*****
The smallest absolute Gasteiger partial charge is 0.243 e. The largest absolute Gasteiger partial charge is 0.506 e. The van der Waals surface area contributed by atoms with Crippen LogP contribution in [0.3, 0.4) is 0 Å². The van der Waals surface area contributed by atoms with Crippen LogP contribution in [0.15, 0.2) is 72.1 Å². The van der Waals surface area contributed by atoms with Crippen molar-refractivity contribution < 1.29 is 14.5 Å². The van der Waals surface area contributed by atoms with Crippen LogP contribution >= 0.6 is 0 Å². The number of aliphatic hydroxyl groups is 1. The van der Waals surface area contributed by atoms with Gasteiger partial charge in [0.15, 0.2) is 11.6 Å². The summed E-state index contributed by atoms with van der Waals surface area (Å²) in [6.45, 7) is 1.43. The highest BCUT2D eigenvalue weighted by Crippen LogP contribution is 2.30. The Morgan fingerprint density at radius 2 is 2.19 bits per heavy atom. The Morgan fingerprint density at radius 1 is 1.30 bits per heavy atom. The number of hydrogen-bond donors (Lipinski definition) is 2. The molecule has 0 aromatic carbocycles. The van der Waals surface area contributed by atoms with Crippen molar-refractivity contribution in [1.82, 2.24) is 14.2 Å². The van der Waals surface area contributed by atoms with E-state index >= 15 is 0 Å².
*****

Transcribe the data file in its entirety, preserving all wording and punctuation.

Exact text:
The smallest absolute Gasteiger partial charge is 0.243 e. The largest absolute Gasteiger partial charge is 0.506 e. The van der Waals surface area contributed by atoms with Crippen LogP contribution in [0.3, 0.4) is 0 Å². The van der Waals surface area contributed by atoms with Crippen LogP contribution in [0.15, 0.2) is 72.1 Å². The van der Waals surface area contributed by atoms with Crippen molar-refractivity contribution < 1.29 is 14.5 Å². The van der Waals surface area contributed by atoms with Crippen LogP contribution >= 0.6 is 0 Å². The number of aliphatic hydroxyl groups is 1. The van der Waals surface area contributed by atoms with Gasteiger partial charge in [0.15, 0.2) is 11.6 Å². The summed E-state index contributed by atoms with van der Waals surface area (Å²) in [6.45, 7) is 1.43. The highest BCUT2D eigenvalue weighted by Crippen LogP contribution is 2.30. The Morgan fingerprint density at radius 2 is 2.19 bits per heavy atom. The Morgan fingerprint density at radius 1 is 1.30 bits per heavy atom. The number of hydrogen-bond donors (Lipinski definition) is 2. The molecule has 0 aromatic carbocycles. The van der Waals surface area contributed by atoms with Crippen molar-refractivity contribution in [1.82, 2.24) is 14.2 Å². The van der Waals surface area contributed by atoms with E-state index >= 15 is 0 Å².